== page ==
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Chironomid communities from subalpine peatlands in subtropical China as indicators of environmental change

Chironomid communities from subalpine peatlands in subtropical China as indicators of environmental change
Chironomid communities from subalpine peatlands in subtropical China as indicators of environmental change
The composition of Chironomidae communities and the ecological significance of such assemblages in peatlands have received little attention, especially in subtropical alpine regions. We report on the spatial distribution of subfossil chironomids and environmental controls on the insects in three subalpine peatlands from subtropical, central China. We found 44 genera and 62 morphotypes in 41 surficial peat samples from three peatlands in subtropical China. The taxa are different from those found in shallow freshwater lakes in the same region, as terrestrial/semi-terrestrial taxa are common in the peatland chironomid communities. Dissimilarities were observed among the three investigated peatlands, and spatially heterogeneous microhabitats also showed notable differences in particular species abundances, even within the same peatland. Important taxa that are associated with specific peatlands, and/or illustrate within-peatland community differences, include Tanytarsus pallidicornis-type2, which is related to lower conductivity, and Neozavrelia, which is associated with greater redox potential and pH. Multivariate statistical analysis revealed significant relationships between chironomid community composition and three environmental factors (conductivity, redox potential and pH). Anthropogenic influences and autogenic processes in peatlands likely modify the biotic communities, either through direct or indirect changes in peatland hydrology and chemistry. Low chironomid concentrations and diversity in Erxianyan Peatland may reflect ecological degradation caused by intense human activities, including the harvest of Sphagnum. This study provides information about subtropical peatland biodiversity and illustrates the utility of subfossil chironomids as proxies for past hydro-chemical changes in peatlands.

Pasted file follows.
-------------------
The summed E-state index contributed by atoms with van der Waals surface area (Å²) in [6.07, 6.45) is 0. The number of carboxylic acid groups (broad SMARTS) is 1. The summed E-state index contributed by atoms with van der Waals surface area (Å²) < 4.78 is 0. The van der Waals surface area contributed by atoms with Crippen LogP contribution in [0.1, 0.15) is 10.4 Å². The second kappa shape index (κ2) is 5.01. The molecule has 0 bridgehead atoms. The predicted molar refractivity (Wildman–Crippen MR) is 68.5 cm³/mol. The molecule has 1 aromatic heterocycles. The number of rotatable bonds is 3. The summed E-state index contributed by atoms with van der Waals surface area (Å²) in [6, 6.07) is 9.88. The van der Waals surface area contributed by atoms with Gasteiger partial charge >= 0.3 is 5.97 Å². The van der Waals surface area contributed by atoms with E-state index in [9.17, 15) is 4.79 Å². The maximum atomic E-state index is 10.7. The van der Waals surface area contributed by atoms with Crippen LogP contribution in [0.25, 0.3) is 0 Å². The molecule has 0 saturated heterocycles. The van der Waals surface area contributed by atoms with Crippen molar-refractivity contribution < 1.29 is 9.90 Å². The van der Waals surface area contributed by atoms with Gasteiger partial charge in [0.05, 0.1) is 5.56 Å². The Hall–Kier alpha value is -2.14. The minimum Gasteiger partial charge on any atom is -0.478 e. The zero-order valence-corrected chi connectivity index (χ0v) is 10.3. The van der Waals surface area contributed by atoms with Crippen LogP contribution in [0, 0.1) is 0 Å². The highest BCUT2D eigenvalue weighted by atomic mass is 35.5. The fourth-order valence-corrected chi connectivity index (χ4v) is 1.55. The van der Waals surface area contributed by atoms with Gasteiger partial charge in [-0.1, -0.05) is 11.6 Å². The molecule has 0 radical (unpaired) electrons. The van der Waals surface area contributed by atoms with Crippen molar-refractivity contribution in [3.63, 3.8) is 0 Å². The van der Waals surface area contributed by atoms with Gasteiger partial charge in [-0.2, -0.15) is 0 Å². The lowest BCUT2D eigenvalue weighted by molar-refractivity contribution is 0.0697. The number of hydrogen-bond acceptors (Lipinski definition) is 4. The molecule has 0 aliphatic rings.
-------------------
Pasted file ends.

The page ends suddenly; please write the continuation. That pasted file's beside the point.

1-15
Cao, Yanmin
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Langdon, Peter G.
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Yan, Yi
36441371-c083-4c83-8a4e-ceafea193d6d
Wang, Songbo
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Zheng, Zijie
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Zhang, Zhou
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Cao, Yanmin
d2622278-2d41-44f2-98ab-ca4d93c219e0
Langdon, Peter G.
95b97671-f9fe-4884-aca6-9aa3cd1a6d7f
Yan, Yi
36441371-c083-4c83-8a4e-ceafea193d6d
Wang, Songbo
568dfbc5-db35-413e-9fde-5b92d50c584e
Zheng, Zijie
0c361308-5dec-4d26-b027-39b83f69297a
Zhang, Zhou
55785062-a874-4403-ad7f-fbfb433cb9c0

Cao, Yanmin, Langdon, Peter G., Yan, Yi, Wang, Songbo, Zheng, Zijie and Zhang, Zhou (2019) Chironomid communities from subalpine peatlands in subtropical China as indicators of environmental change. Journal of Paleolimnology, 1-15. (doi:10.1007/s10933-019-00081-5).

Record type: Article

Abstract

The composition of Chironomidae communities and the ecological significance of such assemblages in peatlands have received little attention, especially in subtropical alpine regions. We report on the spatial distribution of subfossil chironomids and environmental controls on the insects in three subalpine peatlands from subtropical, central China. We found 44 genera and 62 morphotypes in 41 surficial peat samples from three peatlands in subtropical China. The taxa are different from those found in shallow freshwater lakes in the same region, as terrestrial/semi-terrestrial taxa are common in the peatland chironomid communities. Dissimilarities were observed among the three investigated peatlands, and spatially heterogeneous microhabitats also showed notable differences in particular species abundances, even within the same peatland. Important taxa that are associated with specific peatlands, and/or illustrate within-peatland community differences, include Tanytarsus pallidicornis-type2, which is related to lower conductivity, and Neozavrelia, which is associated with greater redox potential and pH. Multivariate statistical analysis revealed significant relationships between chironomid community composition and three environmental factors (conductivity, redox potential and pH). Anthropogenic influences and autogenic processes in peatlands likely modify the biotic communities, either through direct or indirect changes in peatland hydrology and chemistry. Low chironomid concentrations and diversity in Erxianyan Peatland may reflect ecological degradation caused by intense human activities, including the harvest of Sphagnum. This study provides information about subtropical peatland biodiversity and illustrates the utility of subfossil chironomids as proxies for past hydro-chemical changes in peatlands.

Text
JOPL-D-18-00040_R2_accepted - Accepted Manuscript
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More information

Accepted/In Press date: 13 May 2019
e-pub ahead of print date: 24 May 2019

Identifiers

Local EPrints ID: 431385
URI: http://eprints.soton.ac.uk/id/eprint/431385
PURE UUID: f46358c3-b54a-4a9a-ab2b-b184c8233dbf
ORCID for Peter G. Langdon: ORCID iD orcid.org/0000-0003-2724-2643

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Date deposited: 31 May 2019 16:30
Last modified: 26 Nov 2021 05:33

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Contributors

Author: Yanmin Cao
Author: Yi Yan
Author: Songbo Wang
Author: Zijie Zheng
Author: Zhou Zhang

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